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1981
Volume 4, Issue 1
  • ISSN: 2046-6692
  • E-ISSN: 2046-6706

Abstract

Abstract

The current investigation examined the number of teams fans list as rivals of teams they follow closely, moderately and casually. It was hypothesized that there would be positive correlations between the level of identification for a team and the number of teams listed as rivals, and that evaluations of rival teams would be most negative for teams followed closely, followed by teams followed moderately, and then teams followed casually. Further, we expected negative relationships between identification and evaluations of the rivals. The final two hypotheses concerned predictors of estimates of the likelihood of watching rivals’ games: participants would report being more likely to watch rivals of closely followed teams and that identification would account for a significant proportion of unique variance in desire to watch rival games. Students from several universities completed a questionnaire packet assessing identification for and perceptions of rivals of teams they follow closely, moderately and casually. The results indicated strong support for the hypothesized patterns of effects.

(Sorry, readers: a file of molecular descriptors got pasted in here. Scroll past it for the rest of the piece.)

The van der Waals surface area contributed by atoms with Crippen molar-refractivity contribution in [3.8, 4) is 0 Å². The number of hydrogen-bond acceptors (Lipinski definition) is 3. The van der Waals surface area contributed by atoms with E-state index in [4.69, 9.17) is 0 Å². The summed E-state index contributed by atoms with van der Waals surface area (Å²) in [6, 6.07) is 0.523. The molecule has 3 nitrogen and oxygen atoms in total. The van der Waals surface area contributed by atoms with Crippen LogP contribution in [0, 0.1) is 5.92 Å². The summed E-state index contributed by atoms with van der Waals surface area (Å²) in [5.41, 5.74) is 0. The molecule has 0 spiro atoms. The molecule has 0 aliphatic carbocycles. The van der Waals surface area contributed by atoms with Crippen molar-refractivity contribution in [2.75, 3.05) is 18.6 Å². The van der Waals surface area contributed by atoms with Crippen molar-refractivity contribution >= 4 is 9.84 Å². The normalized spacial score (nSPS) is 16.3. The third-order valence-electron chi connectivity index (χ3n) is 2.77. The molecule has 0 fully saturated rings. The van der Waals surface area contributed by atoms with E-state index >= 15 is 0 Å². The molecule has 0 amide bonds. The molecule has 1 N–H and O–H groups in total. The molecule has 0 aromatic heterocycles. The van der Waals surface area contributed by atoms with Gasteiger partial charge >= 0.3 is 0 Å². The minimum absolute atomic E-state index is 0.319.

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/content/journals/10.1386/jfs.4.1.71_1
2016-03-01
2024-06-24
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